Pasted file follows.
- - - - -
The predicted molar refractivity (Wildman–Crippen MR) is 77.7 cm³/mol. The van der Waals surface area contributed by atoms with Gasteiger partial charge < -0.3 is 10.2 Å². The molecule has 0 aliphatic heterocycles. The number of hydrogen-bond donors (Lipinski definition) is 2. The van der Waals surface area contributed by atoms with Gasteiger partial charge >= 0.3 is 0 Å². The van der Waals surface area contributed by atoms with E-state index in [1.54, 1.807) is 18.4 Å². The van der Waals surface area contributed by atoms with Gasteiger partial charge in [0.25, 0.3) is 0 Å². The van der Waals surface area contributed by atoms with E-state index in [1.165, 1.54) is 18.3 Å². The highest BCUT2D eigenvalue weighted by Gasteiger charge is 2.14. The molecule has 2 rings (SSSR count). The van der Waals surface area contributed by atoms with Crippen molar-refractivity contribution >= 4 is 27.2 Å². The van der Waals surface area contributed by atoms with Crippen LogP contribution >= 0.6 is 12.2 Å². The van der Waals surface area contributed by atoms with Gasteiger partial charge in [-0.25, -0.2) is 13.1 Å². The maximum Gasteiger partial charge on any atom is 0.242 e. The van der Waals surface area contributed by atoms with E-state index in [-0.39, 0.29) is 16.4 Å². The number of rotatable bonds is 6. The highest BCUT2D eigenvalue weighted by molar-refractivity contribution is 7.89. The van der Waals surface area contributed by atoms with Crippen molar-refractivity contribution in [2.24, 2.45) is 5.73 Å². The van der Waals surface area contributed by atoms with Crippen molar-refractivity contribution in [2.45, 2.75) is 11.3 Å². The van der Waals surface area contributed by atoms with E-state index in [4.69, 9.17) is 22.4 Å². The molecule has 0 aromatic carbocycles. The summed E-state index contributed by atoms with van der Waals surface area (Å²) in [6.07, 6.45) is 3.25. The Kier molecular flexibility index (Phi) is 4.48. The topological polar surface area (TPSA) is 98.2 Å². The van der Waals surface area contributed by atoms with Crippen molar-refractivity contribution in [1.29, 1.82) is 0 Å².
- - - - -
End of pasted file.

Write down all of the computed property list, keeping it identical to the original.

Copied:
The predicted molar refractivity (Wildman–Crippen MR) is 77.7 cm³/mol. The van der Waals surface area contributed by atoms with Gasteiger partial charge < -0.3 is 10.2 Å². The molecule has 0 aliphatic heterocycles. The number of hydrogen-bond donors (Lipinski definition) is 2. The van der Waals surface area contributed by atoms with Gasteiger partial charge >= 0.3 is 0 Å². The van der Waals surface area contributed by atoms with E-state index in [1.54, 1.807) is 18.4 Å². The van der Waals surface area contributed by atoms with Gasteiger partial charge in [0.25, 0.3) is 0 Å². The van der Waals surface area contributed by atoms with E-state index in [1.165, 1.54) is 18.3 Å². The highest BCUT2D eigenvalue weighted by Gasteiger charge is 2.14. The molecule has 2 rings (SSSR count). The van der Waals surface area contributed by atoms with Crippen molar-refractivity contribution >= 4 is 27.2 Å². The van der Waals surface area contributed by atoms with Crippen LogP contribution >= 0.6 is 12.2 Å². The van der Waals surface area contributed by atoms with Gasteiger partial charge in [-0.25, -0.2) is 13.1 Å². The maximum Gasteiger partial charge on any atom is 0.242 e. The van der Waals surface area contributed by atoms with E-state index in [-0.39, 0.29) is 16.4 Å². The number of rotatable bonds is 6. The highest BCUT2D eigenvalue weighted by molar-refractivity contribution is 7.89. The van der Waals surface area contributed by atoms with Crippen molar-refractivity contribution in [2.24, 2.45) is 5.73 Å². The van der Waals surface area contributed by atoms with Crippen molar-refractivity contribution in [2.45, 2.75) is 11.3 Å². The van der Waals surface area contributed by atoms with E-state index in [4.69, 9.17) is 22.4 Å². The molecule has 0 aromatic carbocycles. The summed E-state index contributed by atoms with van der Waals surface area (Å²) in [6.07, 6.45) is 3.25. The Kier molecular flexibility index (Phi) is 4.48. The topological polar surface area (TPSA) is 98.2 Å². The van der Waals surface area contributed by atoms with Crippen molar-refractivity contribution in [1.29, 1.82) is 0 Å².